Archives for category: Culture

We like Kobe too. 


It’s a nice town on the coast of the Pacific Ocean – a bit cheaper and more funky than Kyoto. We can stay here and still get to Kyoto easy and fast by train with a Japan Railways Pass. The best, tho, is that we have made some good friends here.
Our favorite place to stay, the Yume Nomad Hostel is here. We are now nested in here for the rest of our stay. 

It is inexpensive, quiet, artsy, and a great gathering place where you can meet like-minded travelers and locals in a laid-back and cozy atmosphere.

Our hosts (and old friends)


Then there is the traditional market Higashiyama Shotengai nearby to get lost in and find just about any thing under the sun, such as traditional japanese underware, an extra suitcase or tofu or lunch. 

Grilled mochi balls

Kabocha pumpkins
We buy our supplies for cooking meals at the hostel here. The best place to buy miso and pickled vegetables was still there, of course. And the family that runs the stall was so glad to see us again. 

Three years ago we met Bun, the coffee enthusiast, at Yume Nomad. Since then he has established himself in the business and moved to a new shop in down town Kobe near Sannomiya station. We got a great cup of ethiopian coffee and spent some time talking about coffee and old times. 


The Ikuta Jinga Shinto Temple was almost next door and demanded a visit. History has it that it was establised around 200 AD. It has been burnt down and destroyed in wars and natural disasters many times but always rebuilt. 


Now it still stands majestic amoung the high rise.

This weeks fermenting. 

Still going strong

The annual Morhers Day Buffet is enjoying very nice weather this year. 

This time the beans got cooked right. And the result was perfect – so far. One jar of 6 month rye miso and the other jar of 1 year rye miso. 


I had 600 grams of rye koji which I divided into 3 parcels of 200 grams each, 1 for later use to test rye amazake and 2 for quick miso.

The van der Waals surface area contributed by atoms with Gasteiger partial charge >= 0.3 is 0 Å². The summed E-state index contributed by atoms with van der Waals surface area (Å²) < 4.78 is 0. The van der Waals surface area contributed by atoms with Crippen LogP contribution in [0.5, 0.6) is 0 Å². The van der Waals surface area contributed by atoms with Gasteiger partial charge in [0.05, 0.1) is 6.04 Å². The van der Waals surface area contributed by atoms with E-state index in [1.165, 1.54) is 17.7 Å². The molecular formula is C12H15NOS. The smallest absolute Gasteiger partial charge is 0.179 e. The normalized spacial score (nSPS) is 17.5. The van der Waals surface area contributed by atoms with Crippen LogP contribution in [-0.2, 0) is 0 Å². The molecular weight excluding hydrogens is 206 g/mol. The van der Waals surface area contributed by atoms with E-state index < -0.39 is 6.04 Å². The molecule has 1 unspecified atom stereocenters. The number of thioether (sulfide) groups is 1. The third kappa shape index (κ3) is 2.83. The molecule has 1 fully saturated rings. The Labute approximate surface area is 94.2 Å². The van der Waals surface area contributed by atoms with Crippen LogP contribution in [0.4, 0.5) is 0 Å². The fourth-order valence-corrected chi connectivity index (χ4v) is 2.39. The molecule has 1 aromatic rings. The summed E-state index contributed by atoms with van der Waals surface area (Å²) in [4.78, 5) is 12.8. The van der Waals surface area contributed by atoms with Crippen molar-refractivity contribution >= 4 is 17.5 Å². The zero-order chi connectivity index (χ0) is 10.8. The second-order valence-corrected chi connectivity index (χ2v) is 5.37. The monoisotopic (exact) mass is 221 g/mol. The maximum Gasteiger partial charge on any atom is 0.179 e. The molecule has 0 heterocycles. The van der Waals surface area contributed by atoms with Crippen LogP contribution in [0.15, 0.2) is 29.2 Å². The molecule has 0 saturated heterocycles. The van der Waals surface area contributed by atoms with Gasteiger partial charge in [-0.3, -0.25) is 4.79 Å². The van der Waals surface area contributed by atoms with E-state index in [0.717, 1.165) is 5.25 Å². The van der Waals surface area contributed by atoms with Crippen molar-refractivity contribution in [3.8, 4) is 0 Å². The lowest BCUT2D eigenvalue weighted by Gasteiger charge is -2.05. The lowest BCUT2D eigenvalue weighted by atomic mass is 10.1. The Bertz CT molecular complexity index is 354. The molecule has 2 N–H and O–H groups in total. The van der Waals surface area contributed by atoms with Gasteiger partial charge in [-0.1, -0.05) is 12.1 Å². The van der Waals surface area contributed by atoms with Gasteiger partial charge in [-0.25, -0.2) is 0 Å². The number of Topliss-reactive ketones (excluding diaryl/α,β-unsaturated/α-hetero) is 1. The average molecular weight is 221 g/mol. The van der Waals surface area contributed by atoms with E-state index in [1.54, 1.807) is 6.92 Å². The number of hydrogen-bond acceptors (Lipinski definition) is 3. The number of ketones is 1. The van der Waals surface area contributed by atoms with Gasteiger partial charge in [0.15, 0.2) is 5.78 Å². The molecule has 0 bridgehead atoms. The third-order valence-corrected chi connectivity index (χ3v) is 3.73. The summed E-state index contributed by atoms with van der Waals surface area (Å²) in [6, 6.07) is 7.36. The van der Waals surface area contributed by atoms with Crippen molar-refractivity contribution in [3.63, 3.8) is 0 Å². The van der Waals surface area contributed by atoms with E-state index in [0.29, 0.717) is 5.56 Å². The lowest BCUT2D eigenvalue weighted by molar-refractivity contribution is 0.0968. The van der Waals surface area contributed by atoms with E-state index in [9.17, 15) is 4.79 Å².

I had to recalculate my standard recepes for 6 month miso and 1 year miso with 200 grams koji as the fix figure. 

6 month miso:

  • 167 gr soybeans
  • 200 gr rye koji
  • 33 gr salt

1 year miso

  • 188 soybeans
  • 200 gr rye koji
  • 45 gr salt

Both fit nicely into 1 liter jars for fermentation. Now for the final ingredient – wait. 

While my 23rd batch of koji is growing well, I make my 6th batch of miso this season.  



That sounds like alot, but it’s not much work or time spent. If I was making for my family and friends, I would only make alot less. 5 batches of koji and 5 of various types of miso would be more than enough. But I make most of it for selling at the farmers market in Uppsala (Fyris Market).

And I’m not done yet. I have to make more than last year, as sales are increasing . I have to think ahead – 2 years ahead. 


We were out on a yule excursion the other day and found these sloe. Delicious after the frost and thaw. The birds love them too. 

Happy New Years Eve!

Another crop circle turned. 


Three dug and two more to go. 

I sold almost all of the jack o lantern pumpkins today at the market. Thank goodness there were a few left when the pumpkin carvers came for a visit. 


Happy All Saints Day! 

In Sweden it’s on monday/tuesday and the following weekend to make things very confusing, but great for partying all week. 

The second fermentation festival was better than ever.


It was great!

There was a workshop on Polish kvass and borscht. 

Another workshop on the Indian fermentations idli and dosa.


Of course one on tempeh making (in the new tempeh shop they are setting up in Uddebo).


And me showing how to make homemade miso. (Thanks Markus Särhagen for the photo)


There was even a kids workshop – playing with fermentation.

A market place where we could sell our stuff. I sold a surprising lot of koji and 4 kinds of miso and even koji starter. 


And much much more that I didn’t get pictures of, like my talk about koji and miso, and the grand finale – the fermented foods banquet in the evening with poetry and music.